Former President Jerry John Rawlings who led Ghana’s delegation to the funeral of ex- President Robert Mugabe, in Zimbabwe capital Harare on Saturday, September 14, delivered a tribute on behalf of President Nana Addo Dankwa Akufo-Addo and people of Ghana.
He described the late leader as a “formidable warrior.”
“Ghanaians, especially those familiar with Africa’s epic struggle for freedom, justice and dignity, are greatly saddened by the irreplaceable loss of one of our continent’s most inspiring liberation fighters,” Mr. Rawlings added.
Robert Mugabe, Zimbabwe’s first post-independence leader, died aged 95 last week in Singapore.
He was ousted in a military coup in 2017 after 37 years in power.
Below is the full tribute delivered by Former President Rawlings:
We are here to join you to bid goodbye to one of the most formidable warriors in this continent. And I feel especially privileged to represent my country and President Nana Addo to deliver this humble tribute. I thank those who preceded me for what they also had to say.
Ghanaians, especially those familiar with Africa’s epic struggle for freedom, justice and dignity, are greatly saddened by the irreplaceable loss of one of our continent’s most inspiring liberation fighters.
He was not only a popular and fearless liberation fighter; Mugabe was not only a teacher, but most of all an impressive moral compass.
Our enduring affection for Robert Gabriel Mugabe was equally rooted in the strong bonds of brotherhood that derived not only from his growing up, studying and teaching in Ghana but also from marrying a Ghanaian lady called Sally Francesca Hayfron. The wife of his youth, now interred in the Heroes Acre here in Harare supported him with youthful passion, energy and wit as he wrestled his native Zimbabwe from the throes of ruthless colonialism.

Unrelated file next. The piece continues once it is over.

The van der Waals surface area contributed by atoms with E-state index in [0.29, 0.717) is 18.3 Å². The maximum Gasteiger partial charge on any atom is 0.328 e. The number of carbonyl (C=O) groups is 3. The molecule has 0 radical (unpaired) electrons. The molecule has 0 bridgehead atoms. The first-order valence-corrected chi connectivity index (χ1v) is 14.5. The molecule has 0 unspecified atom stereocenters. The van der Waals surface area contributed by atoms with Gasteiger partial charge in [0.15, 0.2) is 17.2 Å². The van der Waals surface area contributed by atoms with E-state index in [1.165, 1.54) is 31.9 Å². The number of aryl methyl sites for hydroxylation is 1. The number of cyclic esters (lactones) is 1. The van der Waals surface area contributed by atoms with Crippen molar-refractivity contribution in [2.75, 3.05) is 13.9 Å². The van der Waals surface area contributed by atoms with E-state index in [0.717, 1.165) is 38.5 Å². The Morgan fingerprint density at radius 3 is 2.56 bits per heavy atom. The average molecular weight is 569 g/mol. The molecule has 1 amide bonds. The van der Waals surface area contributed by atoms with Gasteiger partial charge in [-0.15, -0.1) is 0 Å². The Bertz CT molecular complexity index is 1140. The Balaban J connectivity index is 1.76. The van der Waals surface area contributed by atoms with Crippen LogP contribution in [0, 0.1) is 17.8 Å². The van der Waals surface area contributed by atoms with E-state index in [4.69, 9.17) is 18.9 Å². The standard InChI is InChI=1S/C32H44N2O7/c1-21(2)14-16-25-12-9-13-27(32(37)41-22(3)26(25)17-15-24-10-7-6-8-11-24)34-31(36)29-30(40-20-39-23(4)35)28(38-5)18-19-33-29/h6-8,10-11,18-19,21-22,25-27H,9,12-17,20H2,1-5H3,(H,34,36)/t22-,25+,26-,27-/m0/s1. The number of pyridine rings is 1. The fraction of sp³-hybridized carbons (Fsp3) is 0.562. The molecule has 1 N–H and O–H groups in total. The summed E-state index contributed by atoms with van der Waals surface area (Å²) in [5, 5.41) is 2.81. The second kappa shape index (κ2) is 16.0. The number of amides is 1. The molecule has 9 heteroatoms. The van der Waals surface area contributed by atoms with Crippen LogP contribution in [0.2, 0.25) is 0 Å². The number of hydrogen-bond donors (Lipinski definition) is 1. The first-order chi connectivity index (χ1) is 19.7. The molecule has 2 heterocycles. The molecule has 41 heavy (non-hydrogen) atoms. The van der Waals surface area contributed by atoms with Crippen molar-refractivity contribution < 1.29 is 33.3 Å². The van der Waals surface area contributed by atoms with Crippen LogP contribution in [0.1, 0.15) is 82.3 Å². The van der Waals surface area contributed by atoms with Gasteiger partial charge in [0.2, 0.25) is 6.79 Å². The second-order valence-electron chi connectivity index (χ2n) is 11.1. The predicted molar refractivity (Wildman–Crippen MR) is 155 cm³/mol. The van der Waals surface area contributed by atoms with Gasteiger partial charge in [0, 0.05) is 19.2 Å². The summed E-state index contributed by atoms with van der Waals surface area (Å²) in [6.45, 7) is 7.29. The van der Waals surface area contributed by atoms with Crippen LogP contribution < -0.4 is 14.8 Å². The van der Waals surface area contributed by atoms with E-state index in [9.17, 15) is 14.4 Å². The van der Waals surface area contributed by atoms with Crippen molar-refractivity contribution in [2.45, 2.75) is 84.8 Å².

Though Zimbabwe, unlike most African countries, shed the yoke of colonialism in 1980, through Robert Mugabe’s outstanding leadership the country came to assume a prominent and enviable status globally shortly after attaining independence.
Until his demise, President Mugabe had consistently demonstrated his steadfast commitment to our shared vision of the Africa We Want as defined in the Agenda 2063 strategy document.
His continuous presence and eloquent speeches in important international gatherings such as the African Union summits and the United Nations General Assembly invariably carried echoes of the vision of “An Integrated, Prosperous, and Peaceful Africa, driven by its own citizens and representing a dynamic force in the International arena.”
From his fledging years as a politician until the twilight of his time, he never lost his oratory skills and sharpness of wit. It is doubtful if his most rabid critics could fault his dialectic deductions and power to convince. He clearly understood the internal and external forces that continued to obstruct Africa’s realisation of that vision and courageously did all he could to restrain them.
Those who are familiar with the tragedies that have characterised much of Africa’s post-independence era will no doubt appreciate how the burning desire of Robert Mugabe to end colonial exploitation earned him the wrath of the same aggressive foreign interests that were responsible for discrediting and destabilising most of our progressive rulers.
Our tears flow freely and uncontrollably for our departed hero. An untiring steward of African progress. A pioneer of Black assertiveness and an implacable opponent of Neo-colonialism. We salute his memory as his soul marches on to join the great patriarchs of our continent in eternity.
On behalf of my President, Nana Addo and on my own behalf, I’d like to offer my heartfelt condolences to Madam Grace Mugabe and the family and children.